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Boise State Biology Researcher Is Part of Bone Treatment Breakthrough

By:    Published 11:13 am / February 25, 2011

Julia Oxford, a biology professor and director of the Biomolecular Research Center at Boise State, helped discover an important mechanism in the process by which bones build and maintain strength and elasticity. The new knowledge could play a role in improving methods of preserving bone strength with age, which could have a significant impact in treating osteoporosis and other diseases that can lead to decreased bone mineral content, from HIV and epilepsy to juvenile diabetes.

Published in the Jan. 21 issue of the Journal of Biological Chemistry, the study was conducted by a collaborative group of researchers including Oxford and led by Jeff Gorski, a professor of oral biology at the University of Missouri-Kansas City.

Oxford explained that the strength and hardness of bone is the result of a process called mineralization, where calcium phosphate crystals produced by bone-forming cells accumulate in the fibrous protein matrix that is the scaffolding of the bone itself.

“We found that mineralization depends on a specific enzyme called SKI-1, though it is just one of several proteins we’re looking at that play important roles in essential biological mechanisms,” she said. “Our growing understanding of these mechanisms could have significant implications in helping clinicians monitor bone health as well as diagnose and treat debilitating bone diseases.”

This mandible model represents the visualization of some of the data collected by professor Julia Oxford and her research team. They are collaborating with assistant professor Alark Joshi in the Department of Computer Science to develop such models for further study.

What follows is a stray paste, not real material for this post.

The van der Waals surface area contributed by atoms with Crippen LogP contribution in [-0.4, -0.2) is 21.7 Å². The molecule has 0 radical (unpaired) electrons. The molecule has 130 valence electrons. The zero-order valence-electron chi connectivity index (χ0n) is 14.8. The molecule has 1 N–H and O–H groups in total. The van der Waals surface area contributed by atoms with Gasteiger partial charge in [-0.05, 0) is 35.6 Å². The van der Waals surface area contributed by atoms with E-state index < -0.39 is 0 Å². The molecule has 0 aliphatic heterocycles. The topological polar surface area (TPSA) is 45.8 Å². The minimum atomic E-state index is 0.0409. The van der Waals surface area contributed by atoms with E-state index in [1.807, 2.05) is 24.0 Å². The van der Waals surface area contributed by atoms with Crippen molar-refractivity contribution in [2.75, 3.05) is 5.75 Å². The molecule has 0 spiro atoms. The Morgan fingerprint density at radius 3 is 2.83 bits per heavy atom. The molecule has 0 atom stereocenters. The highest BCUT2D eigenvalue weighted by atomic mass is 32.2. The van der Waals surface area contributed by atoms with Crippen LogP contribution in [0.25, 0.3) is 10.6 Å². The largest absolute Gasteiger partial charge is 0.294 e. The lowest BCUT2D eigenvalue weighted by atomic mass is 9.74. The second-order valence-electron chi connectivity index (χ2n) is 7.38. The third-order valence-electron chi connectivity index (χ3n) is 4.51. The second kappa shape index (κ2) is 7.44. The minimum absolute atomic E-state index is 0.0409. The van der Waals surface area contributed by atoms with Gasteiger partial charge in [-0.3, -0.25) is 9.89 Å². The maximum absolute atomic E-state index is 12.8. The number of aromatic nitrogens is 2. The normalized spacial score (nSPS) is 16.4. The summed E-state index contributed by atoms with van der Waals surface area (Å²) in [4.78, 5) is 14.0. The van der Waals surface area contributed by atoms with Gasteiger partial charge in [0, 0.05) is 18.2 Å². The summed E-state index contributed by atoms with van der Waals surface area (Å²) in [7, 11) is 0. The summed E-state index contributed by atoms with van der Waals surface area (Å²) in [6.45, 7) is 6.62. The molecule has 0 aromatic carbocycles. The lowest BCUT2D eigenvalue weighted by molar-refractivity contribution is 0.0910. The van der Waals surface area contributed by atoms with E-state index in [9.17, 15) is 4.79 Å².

By studying bone cells in culture dishes, researchers in the collaborative study demonstrated that the deactivation of SKI-1 means bone mineralization cannot occur. They alternatively observed that if the actions of SKI-1 are stimulated, more mineralization takes place, triggering production of the proteins that form the bone’s mineralized matrix. Scientists may be able to use such enzyme regulation to stimulate bone formation after fracture.

Boise State students of biology and chemistry continue to collect data for the study. Those most directly involved in Oxford’s research are Ben Davis, Stephanie Frahs, Anthony Hafez, Jon Reeck, Luke Woodbury, Bryan Martin, Chris Mallory and Dawn Mikelonis.

A recently awarded $750,000 grant from NASA will support a related project led by Oxford in collaboration with biology professors Cheryl Jorcyk, Troy Rohn and Kristen Mitchell. It will build on years of work supported by the Idaho State Board of Education (SBOE).

Since 2007, the SBOE has contributed $1 million to Boise State for the formation of the Musculoskeletal Research Institute, co-directed by Oxford and biomedical engineering professor Michelle Sabick.

“We have been working to grow musculoskeletal research strength in Idaho, and the State Board is providing crucial infrastructure,” Oxford said.

Learn more about the findings of the study featured in the Journal of Biological Chemistry.